He also seems to be what is often called a Feeneyite, i.e., he believes that only members of the Catholic Church (or of their splinter group?) can be saved. I seem to recall Mel describing his wife as a saint, or someone who deserves salvation much more than he does, yet adding that as an Episcopalian she's automatically disqualified. That kind of outlook has got to mess with your head. I thought his attempts to deal with his drunken meltdown a few years ago looked a lot more like a quick PR patch (the celebrity recovery thing in three easy steps) than real contrition. I'm just guessing, but I wouldn't be surprised if Mel has, or has had, no real hope for his own salvation.

Rad Trads tend to be conspiracy theorists who believe in vast Jewish and Freemason conspiracies controlling everything, including the Catholic hierarchy. Racism, antisemitism, Holocaust denial, and flat-Earth-level science denial are common characteristics as well.

All of that said, it's worth noting that Gibson has also shown signs of not following the old man's views all the way. He wants to be loyal to his father, and is clearly at least partly in his father's camp on some points. He has also probably been deeply influenced by the elder Gibson's outlook and sensibilities even in places where he wishesto distance himself from them.

Still, he is not entirely his father's son. Depending on how one defines terms like racist, I wonder whether it might not be more accurate to say that his soul has been, as it were, marinated in racism than that he actually is a racist. By some definitions that's a distinction without a difference, but I would argue there's a meaningful difference there.

Edited by SDG

“I write because I don’t know what I think until I read what I say.” — Flannery O'Connor

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Well put, SDG. To this I would add that Mel Gibson's films -- especially the ones he has directed -- are PROFOUNDLY about father-son relationships, including the idealization of good fathers, the difficulty of repudiating evil fathers and the necessity, sometimes, of filling paternal voids with surrogate fathers.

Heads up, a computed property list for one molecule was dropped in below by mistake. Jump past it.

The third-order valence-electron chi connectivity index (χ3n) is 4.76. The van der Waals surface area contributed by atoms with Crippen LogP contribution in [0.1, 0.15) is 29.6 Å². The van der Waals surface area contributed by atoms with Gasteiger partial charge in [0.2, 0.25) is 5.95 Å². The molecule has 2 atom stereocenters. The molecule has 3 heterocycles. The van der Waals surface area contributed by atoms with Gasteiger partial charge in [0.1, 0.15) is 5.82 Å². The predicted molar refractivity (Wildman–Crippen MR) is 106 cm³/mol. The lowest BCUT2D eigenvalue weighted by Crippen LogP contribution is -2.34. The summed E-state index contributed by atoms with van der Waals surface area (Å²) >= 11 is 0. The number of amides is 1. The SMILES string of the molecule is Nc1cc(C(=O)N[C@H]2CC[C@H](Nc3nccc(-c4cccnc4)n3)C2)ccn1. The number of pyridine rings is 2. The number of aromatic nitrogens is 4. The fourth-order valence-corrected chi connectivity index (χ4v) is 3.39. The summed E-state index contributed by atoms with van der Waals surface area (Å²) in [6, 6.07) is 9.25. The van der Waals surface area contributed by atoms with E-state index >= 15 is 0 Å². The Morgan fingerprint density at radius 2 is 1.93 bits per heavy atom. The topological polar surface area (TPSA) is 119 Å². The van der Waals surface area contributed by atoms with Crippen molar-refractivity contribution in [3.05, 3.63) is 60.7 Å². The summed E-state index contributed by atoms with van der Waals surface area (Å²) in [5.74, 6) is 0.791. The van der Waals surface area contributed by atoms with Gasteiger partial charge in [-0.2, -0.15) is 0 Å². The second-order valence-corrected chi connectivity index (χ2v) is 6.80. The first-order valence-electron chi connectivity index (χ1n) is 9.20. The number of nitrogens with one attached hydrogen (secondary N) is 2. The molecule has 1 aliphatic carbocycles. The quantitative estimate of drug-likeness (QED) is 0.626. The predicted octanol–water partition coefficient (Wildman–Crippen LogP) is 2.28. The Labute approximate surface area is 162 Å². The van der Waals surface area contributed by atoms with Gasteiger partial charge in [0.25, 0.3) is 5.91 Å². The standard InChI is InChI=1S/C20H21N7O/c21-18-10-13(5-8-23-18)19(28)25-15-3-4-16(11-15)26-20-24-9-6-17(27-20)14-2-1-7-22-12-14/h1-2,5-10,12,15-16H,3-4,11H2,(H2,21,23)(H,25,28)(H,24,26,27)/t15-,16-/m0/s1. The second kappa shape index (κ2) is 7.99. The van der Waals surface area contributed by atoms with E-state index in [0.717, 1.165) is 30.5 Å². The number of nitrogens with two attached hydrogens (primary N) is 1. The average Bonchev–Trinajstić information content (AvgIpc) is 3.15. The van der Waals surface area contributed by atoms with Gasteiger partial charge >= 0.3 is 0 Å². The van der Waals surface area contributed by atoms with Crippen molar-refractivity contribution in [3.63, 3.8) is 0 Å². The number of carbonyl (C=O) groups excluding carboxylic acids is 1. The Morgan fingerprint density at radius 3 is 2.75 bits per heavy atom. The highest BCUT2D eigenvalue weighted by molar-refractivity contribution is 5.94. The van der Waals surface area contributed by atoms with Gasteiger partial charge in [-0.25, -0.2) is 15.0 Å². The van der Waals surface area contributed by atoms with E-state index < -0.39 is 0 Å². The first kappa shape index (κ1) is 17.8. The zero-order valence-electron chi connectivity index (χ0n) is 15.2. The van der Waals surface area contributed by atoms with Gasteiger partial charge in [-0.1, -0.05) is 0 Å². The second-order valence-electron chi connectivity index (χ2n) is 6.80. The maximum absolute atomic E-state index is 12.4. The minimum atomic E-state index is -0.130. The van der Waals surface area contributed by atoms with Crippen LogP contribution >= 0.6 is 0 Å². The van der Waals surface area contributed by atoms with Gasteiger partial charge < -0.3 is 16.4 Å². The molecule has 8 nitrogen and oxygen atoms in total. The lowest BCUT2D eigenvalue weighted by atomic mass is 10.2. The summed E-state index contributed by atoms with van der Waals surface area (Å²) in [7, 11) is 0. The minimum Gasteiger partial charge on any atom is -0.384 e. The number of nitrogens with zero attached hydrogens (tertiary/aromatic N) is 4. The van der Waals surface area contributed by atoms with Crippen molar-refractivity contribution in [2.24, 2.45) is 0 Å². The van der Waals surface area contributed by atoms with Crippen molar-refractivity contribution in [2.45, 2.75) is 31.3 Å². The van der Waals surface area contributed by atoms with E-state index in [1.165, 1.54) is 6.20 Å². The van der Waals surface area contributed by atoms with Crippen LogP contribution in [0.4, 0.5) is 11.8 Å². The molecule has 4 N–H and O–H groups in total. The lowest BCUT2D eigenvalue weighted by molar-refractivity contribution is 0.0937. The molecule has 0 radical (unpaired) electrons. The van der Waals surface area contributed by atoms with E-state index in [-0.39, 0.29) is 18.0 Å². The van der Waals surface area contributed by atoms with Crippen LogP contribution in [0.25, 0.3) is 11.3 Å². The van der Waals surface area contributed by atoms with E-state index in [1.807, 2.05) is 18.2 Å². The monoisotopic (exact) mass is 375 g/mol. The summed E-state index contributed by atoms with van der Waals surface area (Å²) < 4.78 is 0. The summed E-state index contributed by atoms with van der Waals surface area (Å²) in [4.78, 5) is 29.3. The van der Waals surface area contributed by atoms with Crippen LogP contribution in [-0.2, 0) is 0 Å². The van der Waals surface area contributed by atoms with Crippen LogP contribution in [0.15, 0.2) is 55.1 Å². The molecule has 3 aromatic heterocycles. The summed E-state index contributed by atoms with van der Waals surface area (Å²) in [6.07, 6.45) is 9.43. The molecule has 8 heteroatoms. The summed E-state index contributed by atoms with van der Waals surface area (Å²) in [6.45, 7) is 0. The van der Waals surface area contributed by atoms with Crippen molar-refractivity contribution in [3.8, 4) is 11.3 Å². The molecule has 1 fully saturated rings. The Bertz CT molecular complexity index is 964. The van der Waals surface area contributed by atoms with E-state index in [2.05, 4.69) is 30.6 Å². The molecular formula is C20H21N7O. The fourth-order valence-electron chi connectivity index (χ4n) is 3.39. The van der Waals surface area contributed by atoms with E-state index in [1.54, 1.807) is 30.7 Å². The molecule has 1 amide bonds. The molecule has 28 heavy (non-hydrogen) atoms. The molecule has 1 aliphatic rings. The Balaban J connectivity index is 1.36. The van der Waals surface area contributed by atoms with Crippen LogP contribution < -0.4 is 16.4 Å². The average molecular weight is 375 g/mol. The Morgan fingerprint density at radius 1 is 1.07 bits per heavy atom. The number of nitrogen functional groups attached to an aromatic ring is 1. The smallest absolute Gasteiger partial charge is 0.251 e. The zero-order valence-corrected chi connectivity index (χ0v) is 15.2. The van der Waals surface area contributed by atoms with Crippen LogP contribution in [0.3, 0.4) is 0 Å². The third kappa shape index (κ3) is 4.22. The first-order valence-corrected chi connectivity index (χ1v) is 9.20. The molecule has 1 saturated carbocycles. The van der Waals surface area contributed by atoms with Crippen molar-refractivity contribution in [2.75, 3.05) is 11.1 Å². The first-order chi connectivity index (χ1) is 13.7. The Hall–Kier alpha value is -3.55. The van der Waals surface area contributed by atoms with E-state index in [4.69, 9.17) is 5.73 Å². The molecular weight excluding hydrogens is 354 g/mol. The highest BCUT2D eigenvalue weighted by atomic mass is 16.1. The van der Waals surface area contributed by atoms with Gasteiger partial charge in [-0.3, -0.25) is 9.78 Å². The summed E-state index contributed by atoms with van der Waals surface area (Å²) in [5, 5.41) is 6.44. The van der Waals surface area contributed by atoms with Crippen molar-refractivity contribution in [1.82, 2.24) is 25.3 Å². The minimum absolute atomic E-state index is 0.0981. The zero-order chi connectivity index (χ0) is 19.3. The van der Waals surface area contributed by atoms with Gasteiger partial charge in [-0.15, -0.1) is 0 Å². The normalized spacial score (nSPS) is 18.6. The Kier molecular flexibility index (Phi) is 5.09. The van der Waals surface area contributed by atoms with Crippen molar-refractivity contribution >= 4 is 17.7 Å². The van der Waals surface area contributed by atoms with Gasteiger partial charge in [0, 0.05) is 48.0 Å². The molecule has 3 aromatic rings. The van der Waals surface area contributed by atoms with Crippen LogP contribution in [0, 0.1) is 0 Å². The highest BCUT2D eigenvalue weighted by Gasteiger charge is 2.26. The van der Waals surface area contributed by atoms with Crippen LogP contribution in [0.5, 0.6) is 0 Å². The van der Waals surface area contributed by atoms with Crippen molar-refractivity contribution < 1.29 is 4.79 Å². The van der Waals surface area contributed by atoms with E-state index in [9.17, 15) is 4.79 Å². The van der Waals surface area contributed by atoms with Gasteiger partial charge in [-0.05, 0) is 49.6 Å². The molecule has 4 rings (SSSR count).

"Sympathy must precede belligerence. First I must understand the other, as it were, from the inside; then I can critique it from the outside. So many people skip right to the latter." -- Steven D. Greydanus
Now blogging at Patheos.com. I can also still be found at Facebook, Twitter and Flickr. See also my film journal.

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Terry Mattingly calls for better journalism on Mel Gibson.

Gibson was very, very messed up in the years before he got his act together and made “Braveheart” and “The Passion of the Christ.” He was, well, a loud and stupid drunk who almost wrecked his family and his marriage. Then he got on the wagon and started going to confession — daily, he said — for quite some time. The wild behavior went away, as best anyone could tell.

Then he started drinking and raving and skirt-chasing, once again. At what point in that process did Gibson stop practicing his faith?

It is very hard to do solid reporting about events inside a confessional and inside the sacrament called marriage. At this point, I simply hope that journalists stop speculating and get back to looking at the timeline of this troubled man’s life. Clearly the man knows that he is a master sinner. Perhaps the only valid question that can be asked is why he stopped repenting.

P.S. It goes without saying that the goal is to focus comments on the actual journalistic coverage of this controversial man and his on again, off again, faith — as opposed to ranting about Gibson’s rants.